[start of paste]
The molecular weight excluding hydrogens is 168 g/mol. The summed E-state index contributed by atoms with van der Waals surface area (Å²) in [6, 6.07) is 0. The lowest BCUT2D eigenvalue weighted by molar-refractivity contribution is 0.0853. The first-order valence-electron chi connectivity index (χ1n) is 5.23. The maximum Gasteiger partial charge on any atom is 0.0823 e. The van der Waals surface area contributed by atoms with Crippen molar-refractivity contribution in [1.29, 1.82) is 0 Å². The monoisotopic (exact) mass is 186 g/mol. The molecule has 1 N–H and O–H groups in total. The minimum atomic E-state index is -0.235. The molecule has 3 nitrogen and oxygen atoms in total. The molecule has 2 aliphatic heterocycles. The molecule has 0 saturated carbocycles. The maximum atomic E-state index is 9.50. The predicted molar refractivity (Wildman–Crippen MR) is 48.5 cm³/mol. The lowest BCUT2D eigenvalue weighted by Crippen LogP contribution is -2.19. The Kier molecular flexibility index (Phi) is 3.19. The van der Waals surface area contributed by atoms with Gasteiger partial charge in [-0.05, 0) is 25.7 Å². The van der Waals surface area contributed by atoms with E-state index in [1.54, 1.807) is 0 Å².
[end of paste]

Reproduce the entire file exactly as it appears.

The molecular weight excluding hydrogens is 168 g/mol. The summed E-state index contributed by atoms with van der Waals surface area (Å²) in [6, 6.07) is 0. The lowest BCUT2D eigenvalue weighted by molar-refractivity contribution is 0.0853. The first-order valence-electron chi connectivity index (χ1n) is 5.23. The maximum Gasteiger partial charge on any atom is 0.0823 e. The van der Waals surface area contributed by atoms with Crippen molar-refractivity contribution in [1.29, 1.82) is 0 Å². The monoisotopic (exact) mass is 186 g/mol. The molecule has 1 N–H and O–H groups in total. The minimum atomic E-state index is -0.235. The molecule has 3 nitrogen and oxygen atoms in total. The molecule has 2 aliphatic heterocycles. The molecule has 0 saturated carbocycles. The maximum atomic E-state index is 9.50. The predicted molar refractivity (Wildman–Crippen MR) is 48.5 cm³/mol. The lowest BCUT2D eigenvalue weighted by Crippen LogP contribution is -2.19. The Kier molecular flexibility index (Phi) is 3.19. The van der Waals surface area contributed by atoms with Gasteiger partial charge in [-0.05, 0) is 25.7 Å². The van der Waals surface area contributed by atoms with E-state index in [1.54, 1.807) is 0 Å².